By the time I had totally ignored my instincts, it was too late. So ‘too late’ in fact there was no where to turn Smoggy who’s tyre tread was caked in wet clay and about as useful as a set of slicks.

I have no idea, reflecting on the situation, how I didn’t just throw down my helmet and go into a massive Fi huff. I don’t do huffs and temper tantrums very well, so we reached a compromise, as explained in my previous blog. The non-smoking lasted less than 12 hours.

Following that, I had another ‘moment’. Totally misjudging a kerb, Smoggy tipped over. God I felt bloody dim. Again. Much inward cursing and rolling of eyes by me. And, quite frankly, Ed too. Thankfully, Mr Muscle Man, Edward was there to pick the poor soul up. Cheers, Ed.

Then there’s the fucking blocking in Portugal to deal with. They have this brilliant idea to make pavements and courtyards out of 4″ square marble cubes. Looks pretty, however, they have a tendency to subside. Deep, unbridled joy. By the time we rode through Spain to the Algarve, my confidence was shattered. I’d need my fingers AND toes to count the times I asked Ed to move Smoggy. Thanks again, Ed.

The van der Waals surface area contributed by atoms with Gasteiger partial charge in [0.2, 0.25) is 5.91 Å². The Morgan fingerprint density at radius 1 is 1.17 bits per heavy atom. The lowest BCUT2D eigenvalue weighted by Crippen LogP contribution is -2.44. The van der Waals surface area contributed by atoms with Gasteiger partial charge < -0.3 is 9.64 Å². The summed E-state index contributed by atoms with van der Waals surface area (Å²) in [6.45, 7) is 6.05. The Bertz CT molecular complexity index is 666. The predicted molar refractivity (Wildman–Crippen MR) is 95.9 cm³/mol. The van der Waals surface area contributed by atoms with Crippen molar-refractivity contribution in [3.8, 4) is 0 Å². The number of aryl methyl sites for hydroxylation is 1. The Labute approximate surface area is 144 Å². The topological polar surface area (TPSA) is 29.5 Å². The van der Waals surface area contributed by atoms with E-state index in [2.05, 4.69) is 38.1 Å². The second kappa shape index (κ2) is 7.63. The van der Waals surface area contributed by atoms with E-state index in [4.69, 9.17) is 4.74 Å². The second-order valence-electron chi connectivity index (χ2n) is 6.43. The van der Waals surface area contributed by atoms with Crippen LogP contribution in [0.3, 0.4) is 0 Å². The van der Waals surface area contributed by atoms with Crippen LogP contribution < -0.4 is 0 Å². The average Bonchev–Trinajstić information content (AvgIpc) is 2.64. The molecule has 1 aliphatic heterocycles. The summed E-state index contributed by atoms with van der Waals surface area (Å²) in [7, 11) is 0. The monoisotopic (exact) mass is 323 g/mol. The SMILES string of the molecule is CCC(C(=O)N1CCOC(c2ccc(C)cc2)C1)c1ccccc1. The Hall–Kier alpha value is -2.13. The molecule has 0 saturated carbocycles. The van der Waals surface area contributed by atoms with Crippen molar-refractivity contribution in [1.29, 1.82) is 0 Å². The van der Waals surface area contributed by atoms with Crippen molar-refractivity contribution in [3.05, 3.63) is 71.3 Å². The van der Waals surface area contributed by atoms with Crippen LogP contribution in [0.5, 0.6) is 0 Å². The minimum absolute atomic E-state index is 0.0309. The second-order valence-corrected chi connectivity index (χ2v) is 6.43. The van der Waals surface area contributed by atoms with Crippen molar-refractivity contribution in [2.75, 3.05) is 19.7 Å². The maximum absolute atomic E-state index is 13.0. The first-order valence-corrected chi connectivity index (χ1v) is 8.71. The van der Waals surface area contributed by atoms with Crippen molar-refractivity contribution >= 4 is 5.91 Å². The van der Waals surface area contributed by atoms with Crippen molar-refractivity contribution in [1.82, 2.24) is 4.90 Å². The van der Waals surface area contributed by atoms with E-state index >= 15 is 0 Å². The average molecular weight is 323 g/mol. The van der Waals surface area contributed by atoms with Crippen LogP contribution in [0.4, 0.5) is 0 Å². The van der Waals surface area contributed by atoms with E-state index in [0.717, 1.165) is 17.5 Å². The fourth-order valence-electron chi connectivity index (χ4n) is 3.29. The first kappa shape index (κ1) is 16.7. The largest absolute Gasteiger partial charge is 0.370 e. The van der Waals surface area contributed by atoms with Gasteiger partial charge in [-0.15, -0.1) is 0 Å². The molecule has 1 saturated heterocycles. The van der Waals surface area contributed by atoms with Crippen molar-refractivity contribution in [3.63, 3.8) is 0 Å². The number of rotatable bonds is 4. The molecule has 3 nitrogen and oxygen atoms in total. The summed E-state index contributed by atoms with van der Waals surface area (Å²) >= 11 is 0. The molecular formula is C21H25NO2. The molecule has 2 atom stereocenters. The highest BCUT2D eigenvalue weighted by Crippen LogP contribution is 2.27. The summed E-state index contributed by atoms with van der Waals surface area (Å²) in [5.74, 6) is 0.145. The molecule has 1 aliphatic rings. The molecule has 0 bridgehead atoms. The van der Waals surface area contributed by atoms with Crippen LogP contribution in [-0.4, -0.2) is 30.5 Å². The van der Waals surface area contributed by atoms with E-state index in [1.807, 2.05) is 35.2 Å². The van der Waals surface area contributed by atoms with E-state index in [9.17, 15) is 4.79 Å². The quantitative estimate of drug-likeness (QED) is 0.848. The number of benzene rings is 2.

There you have it. Having ridden over 100k of miles of smiles, I had a confidence crisis. Ed did make a point of asking, “How? You have ridden all these miles and all of a sudden you LACK CONFIDENCE?” (yes, said in a slightly mocking, ‘shouty’ voice). I then asked him how often he’s lacked confidence in ANYTHING. Silence.

That was the end of that conversation .

So, then the Tyndrum weather hit. Pretty much after we got home, the snow fell and there was a run of ‘quite frustrating’ weeks where I wouldn’t have dreamt of going out on Smoggy, no matter how desperate I was. I dreamt about it a lot though.